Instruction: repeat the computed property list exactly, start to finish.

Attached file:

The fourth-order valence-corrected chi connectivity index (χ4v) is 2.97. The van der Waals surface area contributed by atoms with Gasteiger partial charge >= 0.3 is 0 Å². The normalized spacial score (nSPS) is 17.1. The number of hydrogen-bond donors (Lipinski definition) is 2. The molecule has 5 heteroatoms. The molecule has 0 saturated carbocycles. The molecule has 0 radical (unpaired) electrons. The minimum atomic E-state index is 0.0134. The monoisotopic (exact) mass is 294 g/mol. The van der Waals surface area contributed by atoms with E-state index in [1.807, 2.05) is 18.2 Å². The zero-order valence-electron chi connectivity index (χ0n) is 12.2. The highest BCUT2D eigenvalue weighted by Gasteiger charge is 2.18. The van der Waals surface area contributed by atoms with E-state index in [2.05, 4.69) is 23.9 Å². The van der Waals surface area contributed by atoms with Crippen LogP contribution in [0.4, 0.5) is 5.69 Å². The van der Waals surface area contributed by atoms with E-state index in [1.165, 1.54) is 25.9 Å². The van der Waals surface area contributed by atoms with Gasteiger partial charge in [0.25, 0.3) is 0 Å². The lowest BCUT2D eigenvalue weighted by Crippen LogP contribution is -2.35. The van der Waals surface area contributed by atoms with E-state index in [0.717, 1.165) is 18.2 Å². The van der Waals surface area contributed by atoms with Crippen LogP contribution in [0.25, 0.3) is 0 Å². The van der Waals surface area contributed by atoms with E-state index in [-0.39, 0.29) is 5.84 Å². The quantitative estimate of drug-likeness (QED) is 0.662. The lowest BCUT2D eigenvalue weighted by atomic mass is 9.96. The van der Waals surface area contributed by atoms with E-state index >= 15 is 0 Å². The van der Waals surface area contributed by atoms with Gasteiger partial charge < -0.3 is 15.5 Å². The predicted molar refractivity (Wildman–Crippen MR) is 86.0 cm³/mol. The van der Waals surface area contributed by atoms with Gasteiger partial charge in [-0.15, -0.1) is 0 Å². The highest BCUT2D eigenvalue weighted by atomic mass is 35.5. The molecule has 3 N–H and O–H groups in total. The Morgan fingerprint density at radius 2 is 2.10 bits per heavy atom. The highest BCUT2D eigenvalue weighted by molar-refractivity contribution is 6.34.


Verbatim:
The fourth-order valence-corrected chi connectivity index (χ4v) is 2.97. The van der Waals surface area contributed by atoms with Gasteiger partial charge >= 0.3 is 0 Å². The normalized spacial score (nSPS) is 17.1. The number of hydrogen-bond donors (Lipinski definition) is 2. The molecule has 5 heteroatoms. The molecule has 0 saturated carbocycles. The molecule has 0 radical (unpaired) electrons. The minimum atomic E-state index is 0.0134. The monoisotopic (exact) mass is 294 g/mol. The van der Waals surface area contributed by atoms with E-state index in [1.807, 2.05) is 18.2 Å². The zero-order valence-electron chi connectivity index (χ0n) is 12.2. The highest BCUT2D eigenvalue weighted by Gasteiger charge is 2.18. The van der Waals surface area contributed by atoms with E-state index in [2.05, 4.69) is 23.9 Å². The van der Waals surface area contributed by atoms with Crippen LogP contribution in [0.4, 0.5) is 5.69 Å². The van der Waals surface area contributed by atoms with E-state index in [1.165, 1.54) is 25.9 Å². The van der Waals surface area contributed by atoms with Gasteiger partial charge in [0.25, 0.3) is 0 Å². The lowest BCUT2D eigenvalue weighted by Crippen LogP contribution is -2.35. The van der Waals surface area contributed by atoms with E-state index in [0.717, 1.165) is 18.2 Å². The van der Waals surface area contributed by atoms with Crippen LogP contribution in [0.25, 0.3) is 0 Å². The van der Waals surface area contributed by atoms with E-state index in [-0.39, 0.29) is 5.84 Å². The quantitative estimate of drug-likeness (QED) is 0.662. The lowest BCUT2D eigenvalue weighted by atomic mass is 9.96. The van der Waals surface area contributed by atoms with E-state index >= 15 is 0 Å². The van der Waals surface area contributed by atoms with Gasteiger partial charge < -0.3 is 15.5 Å². The predicted molar refractivity (Wildman–Crippen MR) is 86.0 cm³/mol. The van der Waals surface area contributed by atoms with Gasteiger partial charge in [-0.15, -0.1) is 0 Å². The highest BCUT2D eigenvalue weighted by atomic mass is 35.5. The molecule has 3 N–H and O–H groups in total. The Morgan fingerprint density at radius 2 is 2.10 bits per heavy atom. The highest BCUT2D eigenvalue weighted by molar-refractivity contribution is 6.34.